Distribution: Widespread in North America from British Columbia to Newfoundland, south to California, Colorado, Missouri, Ohio, and Georgia. In WA on both sides of the Cascades, and in the eastern portion of the state.
Habitat: Forest edge and openings, thickets, and rocky slopes at low to middle elevations.
Flowers: January - March
Conservation Status: Not of concern
Multi-stemmed shrub 1-4 meters tall with alternate leaves. First-year twigs typically hairy to glandular, becoming glabrous (smooth) in second year.
5-10 mm. long petioles with 4-10 mm. long blades; base of blade flat or somewhat heart-shaped; leaf margins doubly serrate; tip of blades coming to a point gradually or abruptly.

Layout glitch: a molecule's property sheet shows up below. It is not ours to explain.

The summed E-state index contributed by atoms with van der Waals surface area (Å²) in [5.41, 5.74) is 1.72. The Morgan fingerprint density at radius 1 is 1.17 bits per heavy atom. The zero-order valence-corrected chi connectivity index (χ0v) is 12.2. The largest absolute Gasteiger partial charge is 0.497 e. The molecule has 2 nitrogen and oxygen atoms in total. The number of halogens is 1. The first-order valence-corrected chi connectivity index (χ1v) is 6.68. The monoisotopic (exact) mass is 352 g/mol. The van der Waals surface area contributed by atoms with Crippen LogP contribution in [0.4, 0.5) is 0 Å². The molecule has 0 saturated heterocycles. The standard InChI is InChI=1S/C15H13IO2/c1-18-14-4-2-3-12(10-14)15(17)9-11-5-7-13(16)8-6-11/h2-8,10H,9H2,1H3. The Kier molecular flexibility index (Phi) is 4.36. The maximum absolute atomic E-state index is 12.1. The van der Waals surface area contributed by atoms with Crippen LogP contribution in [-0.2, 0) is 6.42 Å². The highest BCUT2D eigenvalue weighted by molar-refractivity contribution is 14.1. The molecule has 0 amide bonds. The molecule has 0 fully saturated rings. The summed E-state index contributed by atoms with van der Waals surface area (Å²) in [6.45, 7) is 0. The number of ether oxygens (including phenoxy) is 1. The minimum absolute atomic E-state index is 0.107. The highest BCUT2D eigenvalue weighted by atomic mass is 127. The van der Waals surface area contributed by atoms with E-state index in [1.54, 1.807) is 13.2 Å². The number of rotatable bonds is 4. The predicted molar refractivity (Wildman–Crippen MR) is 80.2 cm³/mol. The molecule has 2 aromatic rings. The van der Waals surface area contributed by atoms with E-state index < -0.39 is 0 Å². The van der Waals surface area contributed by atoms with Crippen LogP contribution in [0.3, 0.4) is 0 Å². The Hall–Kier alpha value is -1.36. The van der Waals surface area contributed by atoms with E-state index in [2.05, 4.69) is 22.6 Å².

All plants have separate male (staminate) and female (pistillate) flowers. Male flowers are arranged sprirally along a pendulous (dangling) catkin; female flowers enclosed in bracts at the tip of the twigs with only the red stigmas visible.
1.5 cm. long, hard-shelled nut enclosed within a prickly-haired tube formed by the involucre (cluster of bracts) originating at the nut base.
The nuts are often harvested shortly after ripening by squirrels and other cache-forming animals.